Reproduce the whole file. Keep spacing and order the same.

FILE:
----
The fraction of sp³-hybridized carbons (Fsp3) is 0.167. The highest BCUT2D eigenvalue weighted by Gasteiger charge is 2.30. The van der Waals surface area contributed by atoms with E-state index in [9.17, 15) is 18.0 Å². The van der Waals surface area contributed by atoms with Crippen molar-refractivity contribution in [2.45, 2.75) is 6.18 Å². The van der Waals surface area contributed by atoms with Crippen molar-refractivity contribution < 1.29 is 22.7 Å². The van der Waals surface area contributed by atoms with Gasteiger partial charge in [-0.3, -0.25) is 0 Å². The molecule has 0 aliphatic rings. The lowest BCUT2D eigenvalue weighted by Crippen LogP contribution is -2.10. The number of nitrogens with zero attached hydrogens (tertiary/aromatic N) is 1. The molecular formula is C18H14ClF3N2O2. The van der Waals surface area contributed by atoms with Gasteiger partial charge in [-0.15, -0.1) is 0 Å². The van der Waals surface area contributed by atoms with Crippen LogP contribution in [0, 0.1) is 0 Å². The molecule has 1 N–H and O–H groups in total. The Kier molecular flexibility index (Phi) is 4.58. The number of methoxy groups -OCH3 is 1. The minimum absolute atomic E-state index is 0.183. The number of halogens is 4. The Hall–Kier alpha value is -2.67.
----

The fraction of sp³-hybridized carbons (Fsp3) is 0.167. The highest BCUT2D eigenvalue weighted by Gasteiger charge is 2.30. The van der Waals surface area contributed by atoms with E-state index in [9.17, 15) is 18.0 Å². The van der Waals surface area contributed by atoms with Crippen molar-refractivity contribution in [2.45, 2.75) is 6.18 Å². The van der Waals surface area contributed by atoms with Crippen molar-refractivity contribution < 1.29 is 22.7 Å². The van der Waals surface area contributed by atoms with Gasteiger partial charge in [-0.3, -0.25) is 0 Å². The molecule has 0 aliphatic rings. The lowest BCUT2D eigenvalue weighted by Crippen LogP contribution is -2.10. The number of nitrogens with zero attached hydrogens (tertiary/aromatic N) is 1. The molecular formula is C18H14ClF3N2O2. The van der Waals surface area contributed by atoms with Gasteiger partial charge in [-0.15, -0.1) is 0 Å². The van der Waals surface area contributed by atoms with Crippen LogP contribution in [0, 0.1) is 0 Å². The molecule has 1 N–H and O–H groups in total. The Kier molecular flexibility index (Phi) is 4.58. The number of methoxy groups -OCH3 is 1. The minimum absolute atomic E-state index is 0.183. The number of halogens is 4. The Hall–Kier alpha value is -2.67.